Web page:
In a study published Wednesday in the journal PLOS ONE, a group of scientists from various state and federal agencies, universities and bird rescue organizations documented the die-off and concluded from the data that it was caused by a record-breaking ocean heat wave in 2014 through 2016 that triggered systemic changes throughout the ocean ecosystem.
“…something’s off-kilter around the Bering Strait…”
n February, southwest winds brought warm air and turned thin sea ice into “snow cone ice” that melted or blew off. When a storm pounded Norton Sound, water on Feb. 12 surged up the Yukon River and into Kotlik, flooding low-lying homes. Lifelong resident Philomena Keyes, 37, awoke to knee-deep water outside her house.
“This is the first I experienced in my life, a flood that happened in the winter, in February,” Keyes said in a phone interview.
Food Waste Impacts Wildlife
“…a growing body of evidence suggests that our casual attitude about waste
may be reshaping the way the natural world functions across much of the planet, inadvertently subsidizing some opportunistic predators and thus contributing to the decline of other species, including some that are threatened or endangered.”
Warming Ocean Cause of Starving Seabirds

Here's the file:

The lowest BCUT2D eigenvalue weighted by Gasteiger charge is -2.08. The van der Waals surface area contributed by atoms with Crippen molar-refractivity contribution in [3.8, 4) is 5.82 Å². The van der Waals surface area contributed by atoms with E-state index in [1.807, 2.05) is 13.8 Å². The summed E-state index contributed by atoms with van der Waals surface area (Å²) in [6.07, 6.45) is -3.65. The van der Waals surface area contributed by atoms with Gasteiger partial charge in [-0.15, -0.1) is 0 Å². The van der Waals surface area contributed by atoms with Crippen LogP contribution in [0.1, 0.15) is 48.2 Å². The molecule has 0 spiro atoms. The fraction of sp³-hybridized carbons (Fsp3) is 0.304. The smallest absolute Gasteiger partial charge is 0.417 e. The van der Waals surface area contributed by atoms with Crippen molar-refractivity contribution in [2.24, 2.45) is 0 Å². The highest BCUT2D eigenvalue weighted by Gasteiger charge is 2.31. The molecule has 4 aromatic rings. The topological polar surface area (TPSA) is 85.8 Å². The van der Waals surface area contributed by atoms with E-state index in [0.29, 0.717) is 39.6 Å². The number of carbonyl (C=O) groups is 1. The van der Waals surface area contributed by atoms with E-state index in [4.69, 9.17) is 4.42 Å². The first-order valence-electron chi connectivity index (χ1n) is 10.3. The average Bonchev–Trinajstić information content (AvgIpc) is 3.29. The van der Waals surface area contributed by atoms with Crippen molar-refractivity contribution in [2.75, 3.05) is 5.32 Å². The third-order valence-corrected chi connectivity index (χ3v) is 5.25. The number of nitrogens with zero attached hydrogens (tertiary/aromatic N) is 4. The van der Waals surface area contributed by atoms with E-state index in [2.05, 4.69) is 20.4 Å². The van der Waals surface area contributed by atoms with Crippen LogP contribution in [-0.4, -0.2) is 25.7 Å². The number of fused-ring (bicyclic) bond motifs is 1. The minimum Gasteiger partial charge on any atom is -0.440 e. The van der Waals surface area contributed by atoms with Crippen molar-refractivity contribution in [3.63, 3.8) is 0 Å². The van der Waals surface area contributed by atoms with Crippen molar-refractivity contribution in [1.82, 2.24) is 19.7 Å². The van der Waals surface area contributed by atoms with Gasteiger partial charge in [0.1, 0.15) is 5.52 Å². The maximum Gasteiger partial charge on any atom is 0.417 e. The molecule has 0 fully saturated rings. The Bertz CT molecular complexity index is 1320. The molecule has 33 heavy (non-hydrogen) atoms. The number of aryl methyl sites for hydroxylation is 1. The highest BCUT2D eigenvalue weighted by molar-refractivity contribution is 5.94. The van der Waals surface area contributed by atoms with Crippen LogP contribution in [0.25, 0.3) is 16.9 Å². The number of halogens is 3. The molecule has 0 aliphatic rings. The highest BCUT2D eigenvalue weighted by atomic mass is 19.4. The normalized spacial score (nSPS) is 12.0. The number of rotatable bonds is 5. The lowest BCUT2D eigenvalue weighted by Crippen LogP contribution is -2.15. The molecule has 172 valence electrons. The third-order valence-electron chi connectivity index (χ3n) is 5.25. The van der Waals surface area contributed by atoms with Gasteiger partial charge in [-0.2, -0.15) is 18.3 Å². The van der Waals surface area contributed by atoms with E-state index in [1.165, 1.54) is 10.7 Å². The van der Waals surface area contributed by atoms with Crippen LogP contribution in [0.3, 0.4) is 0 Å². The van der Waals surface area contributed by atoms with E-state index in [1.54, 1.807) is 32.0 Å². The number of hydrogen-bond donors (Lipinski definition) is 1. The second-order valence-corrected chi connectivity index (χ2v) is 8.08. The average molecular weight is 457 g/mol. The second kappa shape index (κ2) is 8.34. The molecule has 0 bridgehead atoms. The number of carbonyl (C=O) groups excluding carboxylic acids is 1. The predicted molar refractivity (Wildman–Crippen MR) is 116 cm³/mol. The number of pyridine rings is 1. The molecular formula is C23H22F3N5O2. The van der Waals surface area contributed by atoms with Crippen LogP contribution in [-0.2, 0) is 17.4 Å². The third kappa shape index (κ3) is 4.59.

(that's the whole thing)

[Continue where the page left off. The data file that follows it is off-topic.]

“We are seeing starvation, these birds are emaciated,” says Senior Environmental Scientist John Thompson, Department of Fish and Wildlife.
Thompson claims it is the changing weather pattern with El Niño conditions and the boost in ocean temperatures.
Common Murres Washing Ashore “In Droves”
One phrase people are using these days is “global weirding.” And I think that that is something that we’re seeing, the “blob” of warm water offshore is something that’s really never been seen before on this scale in the North Pacific, and I think we really don’t understand the implications of that yet, or what’s causing it exactly.
Shocking Report on Global Seabird Decline
Some of the largest population declines, according to the report, include terns at 85.8 percent. Frigatebirds decline by up to 81.7 percent. Petrels declines followed at 79.6 percent, while cormorants and shags populations dropped by up to 73.6 percent.
Seabird Count Drops in Gulf of Alaska
U.S. Geological Survey experts found the seabird population density declined 2 percent annually from 1975 to 2012 in the northeast North Pacific, said John Piatt, research wildlife biologist at the USGS Alaska Science Center.
Microplastics Swarm Oregon Beach
ASTORIA, Ore. — Marine debris researcher Mark Ward is leading a charge to clean up a tidal inlet near the mouth of the Columbia River. The inlet is littered with millions of tiny pieces of plastic called micro-plastics. Ward has… Read More ›
“Goop” Coats Seabirds in San Francisco Bay
Rescue workers stepped up efforts Monday to save 300 seabirds found coated with a mysterious goop over the past few days that officials believe was spilled or dumped into San Francisco Bay. The sticky, grayish, odorless material had killed at… Read More ›
Seabird Mortality Rises on Pacific West Coast
Rare changes in wind patterns this fall have caused the Pacific Ocean off our coast to warm to historic levels, according to scientists. In mid-October, it was 65 degrees off the Farallon Islands and in Monterey Bay; in most years, water temperatures in those areas would be in the high 50s or low 60s.